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Cuomo Signs Bill Ending Religious Exemptions For Vaccinations

REUTERS/Caitlin Ochs

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Chris White Tech Reporter

New York Democratic Gov. Andrew Cuomo signed a piece of legislation Thursday removing religious exceptions from vaccination requirements for children.

The legislation, which passed the Assembly 77 to 53, ends all exemptions from vaccinations due to religious belief and amends related portions of the state’s public health law.

Recent reports show an increased number of measles cases as vaccination rates have decreased.

“This is a great step forward in protecting the public health here in New York,” Rockland County Executive Ed Day told reporters. “This law should lead to a substantial increase in vaccination rates and to improved protection of our most vulnerable residents; infants, the immunocompromised and those who have legitimate medical issues.”

Health officials say there are 259 confirmed cases of measles in New York’s Rockland County and 566 confirmed cases of measles in New York City since September 2018. It is estimated to be the worst outbreak in 25 years, reports show. (RELATED: POLL: Majority Of New York Voters Want To End Religious Exemptions For Vaccinations)

FILE PHOTO: New York City Mayor Bill de Blasio speaks during a news conference declaring a public health emergency in parts of Brooklyn in response to a measles outbreak REUTERS/Shannon Stapleton/File Photo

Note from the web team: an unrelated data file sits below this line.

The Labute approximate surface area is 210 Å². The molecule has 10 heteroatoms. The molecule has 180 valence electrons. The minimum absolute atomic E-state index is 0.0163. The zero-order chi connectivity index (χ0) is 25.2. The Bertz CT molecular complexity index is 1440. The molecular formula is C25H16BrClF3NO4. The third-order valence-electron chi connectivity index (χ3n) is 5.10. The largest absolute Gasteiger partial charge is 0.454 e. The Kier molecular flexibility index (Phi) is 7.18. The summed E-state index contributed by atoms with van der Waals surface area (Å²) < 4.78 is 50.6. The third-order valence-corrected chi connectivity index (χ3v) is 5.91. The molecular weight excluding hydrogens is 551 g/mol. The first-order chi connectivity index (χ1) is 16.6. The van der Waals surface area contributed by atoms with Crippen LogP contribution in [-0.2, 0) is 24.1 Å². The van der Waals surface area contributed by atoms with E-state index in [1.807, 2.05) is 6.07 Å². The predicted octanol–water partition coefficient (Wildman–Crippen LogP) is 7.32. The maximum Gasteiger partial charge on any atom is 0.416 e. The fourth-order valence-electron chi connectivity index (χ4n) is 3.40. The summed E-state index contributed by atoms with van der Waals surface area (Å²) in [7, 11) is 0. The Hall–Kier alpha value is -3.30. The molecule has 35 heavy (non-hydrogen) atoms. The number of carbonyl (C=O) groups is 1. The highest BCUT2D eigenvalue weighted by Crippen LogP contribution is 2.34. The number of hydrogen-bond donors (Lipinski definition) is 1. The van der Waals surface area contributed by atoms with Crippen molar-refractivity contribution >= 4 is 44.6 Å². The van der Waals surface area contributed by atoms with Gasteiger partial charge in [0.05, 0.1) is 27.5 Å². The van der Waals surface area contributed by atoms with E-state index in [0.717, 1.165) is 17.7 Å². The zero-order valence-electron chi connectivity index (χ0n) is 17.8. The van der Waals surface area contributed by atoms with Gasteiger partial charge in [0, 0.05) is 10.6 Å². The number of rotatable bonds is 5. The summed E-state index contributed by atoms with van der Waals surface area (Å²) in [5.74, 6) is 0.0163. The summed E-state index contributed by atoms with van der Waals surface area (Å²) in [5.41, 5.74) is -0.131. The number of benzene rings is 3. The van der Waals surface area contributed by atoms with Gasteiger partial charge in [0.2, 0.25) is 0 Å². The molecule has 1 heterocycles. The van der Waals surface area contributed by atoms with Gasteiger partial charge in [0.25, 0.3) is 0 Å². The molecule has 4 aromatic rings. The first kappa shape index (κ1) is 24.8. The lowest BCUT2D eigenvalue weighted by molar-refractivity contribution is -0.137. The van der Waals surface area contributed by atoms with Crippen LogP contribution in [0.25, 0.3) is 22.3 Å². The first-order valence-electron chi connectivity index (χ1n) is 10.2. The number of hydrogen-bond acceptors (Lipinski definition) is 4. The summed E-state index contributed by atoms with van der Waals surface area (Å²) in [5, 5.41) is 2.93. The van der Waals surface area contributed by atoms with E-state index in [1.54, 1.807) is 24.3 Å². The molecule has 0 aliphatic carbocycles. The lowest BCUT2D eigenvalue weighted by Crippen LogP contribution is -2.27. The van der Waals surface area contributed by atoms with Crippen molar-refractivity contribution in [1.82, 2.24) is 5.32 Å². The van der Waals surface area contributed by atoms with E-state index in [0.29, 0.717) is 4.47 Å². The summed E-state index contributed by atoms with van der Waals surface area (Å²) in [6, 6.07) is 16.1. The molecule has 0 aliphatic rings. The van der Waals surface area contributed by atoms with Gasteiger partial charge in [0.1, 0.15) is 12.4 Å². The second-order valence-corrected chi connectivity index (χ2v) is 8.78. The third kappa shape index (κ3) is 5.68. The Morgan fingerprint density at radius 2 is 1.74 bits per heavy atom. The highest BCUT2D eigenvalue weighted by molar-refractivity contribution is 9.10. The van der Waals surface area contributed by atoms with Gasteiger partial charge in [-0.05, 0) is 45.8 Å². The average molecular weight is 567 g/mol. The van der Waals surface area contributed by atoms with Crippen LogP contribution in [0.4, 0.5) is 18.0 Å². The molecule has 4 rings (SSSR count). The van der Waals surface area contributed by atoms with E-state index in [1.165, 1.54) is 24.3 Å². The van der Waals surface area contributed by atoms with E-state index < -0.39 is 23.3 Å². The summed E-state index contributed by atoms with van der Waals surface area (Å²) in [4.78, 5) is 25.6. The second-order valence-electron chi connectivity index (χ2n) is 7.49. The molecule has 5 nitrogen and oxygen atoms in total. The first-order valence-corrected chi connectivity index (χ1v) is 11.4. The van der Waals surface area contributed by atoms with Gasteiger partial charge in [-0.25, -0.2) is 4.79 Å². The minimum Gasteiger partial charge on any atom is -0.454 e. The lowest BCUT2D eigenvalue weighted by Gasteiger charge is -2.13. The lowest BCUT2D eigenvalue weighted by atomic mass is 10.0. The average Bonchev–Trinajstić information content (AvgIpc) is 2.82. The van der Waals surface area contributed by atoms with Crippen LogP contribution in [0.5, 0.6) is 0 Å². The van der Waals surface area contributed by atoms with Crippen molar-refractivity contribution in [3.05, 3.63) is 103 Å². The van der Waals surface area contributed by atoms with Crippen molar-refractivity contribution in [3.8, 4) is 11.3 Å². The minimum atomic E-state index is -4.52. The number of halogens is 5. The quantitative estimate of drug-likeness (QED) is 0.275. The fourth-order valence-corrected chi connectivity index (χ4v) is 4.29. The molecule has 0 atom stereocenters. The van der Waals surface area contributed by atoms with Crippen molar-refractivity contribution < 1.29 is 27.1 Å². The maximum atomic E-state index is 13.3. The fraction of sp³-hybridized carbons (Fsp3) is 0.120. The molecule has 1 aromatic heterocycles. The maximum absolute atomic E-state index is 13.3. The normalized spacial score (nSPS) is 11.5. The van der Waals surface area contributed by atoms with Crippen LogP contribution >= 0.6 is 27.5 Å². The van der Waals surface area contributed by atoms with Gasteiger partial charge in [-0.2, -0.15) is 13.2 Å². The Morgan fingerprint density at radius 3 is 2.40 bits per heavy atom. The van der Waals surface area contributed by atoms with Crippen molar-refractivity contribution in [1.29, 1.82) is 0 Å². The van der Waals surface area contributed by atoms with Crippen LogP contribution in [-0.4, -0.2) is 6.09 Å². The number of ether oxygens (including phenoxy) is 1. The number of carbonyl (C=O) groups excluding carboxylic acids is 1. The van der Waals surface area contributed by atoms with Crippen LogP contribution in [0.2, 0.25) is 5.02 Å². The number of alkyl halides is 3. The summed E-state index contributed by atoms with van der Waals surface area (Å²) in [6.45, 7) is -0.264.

New Yorkers are generally supportive of the move to end the exceptions. A June 10 Siena College Research Institute poll showed 84% of citizens in the state would like to end religious exemptions to vaccinations, following the massive outbreak of measles in New York. Measles outbreaks have popped up in other places as well.

Vaccinations rates are low for children who attended one of Google’s child care centers in Silicon Valley. Only 49 percent of children were completely vaccinated in one Google day care center in Santa Clara County, California, where the vaccination rate for mumps, measles and rubella (MMR) was 95 percent.

A vaccination rate of 95 percent is required to create what is called herd immunization, which makes it difficult for a disease to metastasize, according to 2015 data from California public health data base. There have been 555 cases of measles in 2019, with 21 individual cases in California, according to data from the Centers for Disease Control and Prevention (CDC).

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